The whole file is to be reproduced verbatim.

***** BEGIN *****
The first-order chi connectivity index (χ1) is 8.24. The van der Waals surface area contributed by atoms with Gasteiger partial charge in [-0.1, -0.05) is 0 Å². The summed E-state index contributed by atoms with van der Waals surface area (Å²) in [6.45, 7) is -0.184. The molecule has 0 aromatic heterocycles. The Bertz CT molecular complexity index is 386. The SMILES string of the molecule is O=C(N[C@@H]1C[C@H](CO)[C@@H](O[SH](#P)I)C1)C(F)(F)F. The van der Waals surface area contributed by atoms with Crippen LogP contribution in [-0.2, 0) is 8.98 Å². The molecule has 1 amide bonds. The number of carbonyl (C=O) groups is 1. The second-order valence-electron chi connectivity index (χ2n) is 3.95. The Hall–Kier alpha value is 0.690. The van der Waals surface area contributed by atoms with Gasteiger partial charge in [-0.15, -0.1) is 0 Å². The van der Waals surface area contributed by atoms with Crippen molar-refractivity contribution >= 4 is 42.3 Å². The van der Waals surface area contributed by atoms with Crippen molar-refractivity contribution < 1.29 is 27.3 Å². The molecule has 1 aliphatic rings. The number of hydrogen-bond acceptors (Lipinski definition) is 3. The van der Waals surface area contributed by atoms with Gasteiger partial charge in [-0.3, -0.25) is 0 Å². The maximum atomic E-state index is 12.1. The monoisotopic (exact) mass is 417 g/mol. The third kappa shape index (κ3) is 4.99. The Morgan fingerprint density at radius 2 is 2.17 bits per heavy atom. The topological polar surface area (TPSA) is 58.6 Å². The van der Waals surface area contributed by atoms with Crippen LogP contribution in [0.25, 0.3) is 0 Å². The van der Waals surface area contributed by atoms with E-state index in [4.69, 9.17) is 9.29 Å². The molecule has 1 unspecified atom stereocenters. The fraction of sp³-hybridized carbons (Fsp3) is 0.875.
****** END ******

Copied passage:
The first-order chi connectivity index (χ1) is 8.24. The van der Waals surface area contributed by atoms with Gasteiger partial charge in [-0.1, -0.05) is 0 Å². The summed E-state index contributed by atoms with van der Waals surface area (Å²) in [6.45, 7) is -0.184. The molecule has 0 aromatic heterocycles. The Bertz CT molecular complexity index is 386. The SMILES string of the molecule is O=C(N[C@@H]1C[C@H](CO)[C@@H](O[SH](#P)I)C1)C(F)(F)F. The van der Waals surface area contributed by atoms with Crippen LogP contribution in [-0.2, 0) is 8.98 Å². The molecule has 1 amide bonds. The number of carbonyl (C=O) groups is 1. The second-order valence-electron chi connectivity index (χ2n) is 3.95. The Hall–Kier alpha value is 0.690. The van der Waals surface area contributed by atoms with Gasteiger partial charge in [-0.15, -0.1) is 0 Å². The van der Waals surface area contributed by atoms with Crippen molar-refractivity contribution >= 4 is 42.3 Å². The van der Waals surface area contributed by atoms with Crippen molar-refractivity contribution < 1.29 is 27.3 Å². The molecule has 1 aliphatic rings. The number of hydrogen-bond acceptors (Lipinski definition) is 3. The van der Waals surface area contributed by atoms with Gasteiger partial charge in [-0.3, -0.25) is 0 Å². The maximum atomic E-state index is 12.1. The monoisotopic (exact) mass is 417 g/mol. The third kappa shape index (κ3) is 4.99. The Morgan fingerprint density at radius 2 is 2.17 bits per heavy atom. The topological polar surface area (TPSA) is 58.6 Å². The van der Waals surface area contributed by atoms with Crippen LogP contribution in [0.25, 0.3) is 0 Å². The van der Waals surface area contributed by atoms with E-state index in [4.69, 9.17) is 9.29 Å². The molecule has 1 unspecified atom stereocenters. The fraction of sp³-hybridized carbons (Fsp3) is 0.875.